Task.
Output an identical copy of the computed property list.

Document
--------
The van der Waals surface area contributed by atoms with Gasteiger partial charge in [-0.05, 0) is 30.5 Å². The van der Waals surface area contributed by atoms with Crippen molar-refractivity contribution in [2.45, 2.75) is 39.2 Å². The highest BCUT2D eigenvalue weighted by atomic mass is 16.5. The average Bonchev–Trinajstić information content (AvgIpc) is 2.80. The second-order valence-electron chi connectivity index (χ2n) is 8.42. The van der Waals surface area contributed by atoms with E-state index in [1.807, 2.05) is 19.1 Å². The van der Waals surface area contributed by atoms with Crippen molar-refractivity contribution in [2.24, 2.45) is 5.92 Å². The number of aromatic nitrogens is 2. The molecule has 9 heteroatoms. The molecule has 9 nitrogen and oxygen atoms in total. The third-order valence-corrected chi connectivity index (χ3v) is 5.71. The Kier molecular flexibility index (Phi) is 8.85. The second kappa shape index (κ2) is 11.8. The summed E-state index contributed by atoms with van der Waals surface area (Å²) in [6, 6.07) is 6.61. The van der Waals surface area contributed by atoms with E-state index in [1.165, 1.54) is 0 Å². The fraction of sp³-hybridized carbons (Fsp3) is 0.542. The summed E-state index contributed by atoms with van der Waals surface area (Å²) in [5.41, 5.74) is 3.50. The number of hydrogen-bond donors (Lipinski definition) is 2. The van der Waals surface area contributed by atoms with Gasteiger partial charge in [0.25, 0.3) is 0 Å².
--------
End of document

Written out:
The van der Waals surface area contributed by atoms with Gasteiger partial charge in [-0.05, 0) is 30.5 Å². The van der Waals surface area contributed by atoms with Crippen molar-refractivity contribution in [2.45, 2.75) is 39.2 Å². The highest BCUT2D eigenvalue weighted by atomic mass is 16.5. The average Bonchev–Trinajstić information content (AvgIpc) is 2.80. The second-order valence-electron chi connectivity index (χ2n) is 8.42. The van der Waals surface area contributed by atoms with E-state index in [1.807, 2.05) is 19.1 Å². The van der Waals surface area contributed by atoms with Crippen molar-refractivity contribution in [2.24, 2.45) is 5.92 Å². The number of aromatic nitrogens is 2. The molecule has 9 heteroatoms. The molecule has 9 nitrogen and oxygen atoms in total. The third-order valence-corrected chi connectivity index (χ3v) is 5.71. The Kier molecular flexibility index (Phi) is 8.85. The second kappa shape index (κ2) is 11.8. The summed E-state index contributed by atoms with van der Waals surface area (Å²) in [6, 6.07) is 6.61. The van der Waals surface area contributed by atoms with E-state index in [1.165, 1.54) is 0 Å². The fraction of sp³-hybridized carbons (Fsp3) is 0.542. The summed E-state index contributed by atoms with van der Waals surface area (Å²) in [5.41, 5.74) is 3.50. The number of hydrogen-bond donors (Lipinski definition) is 2. The van der Waals surface area contributed by atoms with Gasteiger partial charge in [0.25, 0.3) is 0 Å².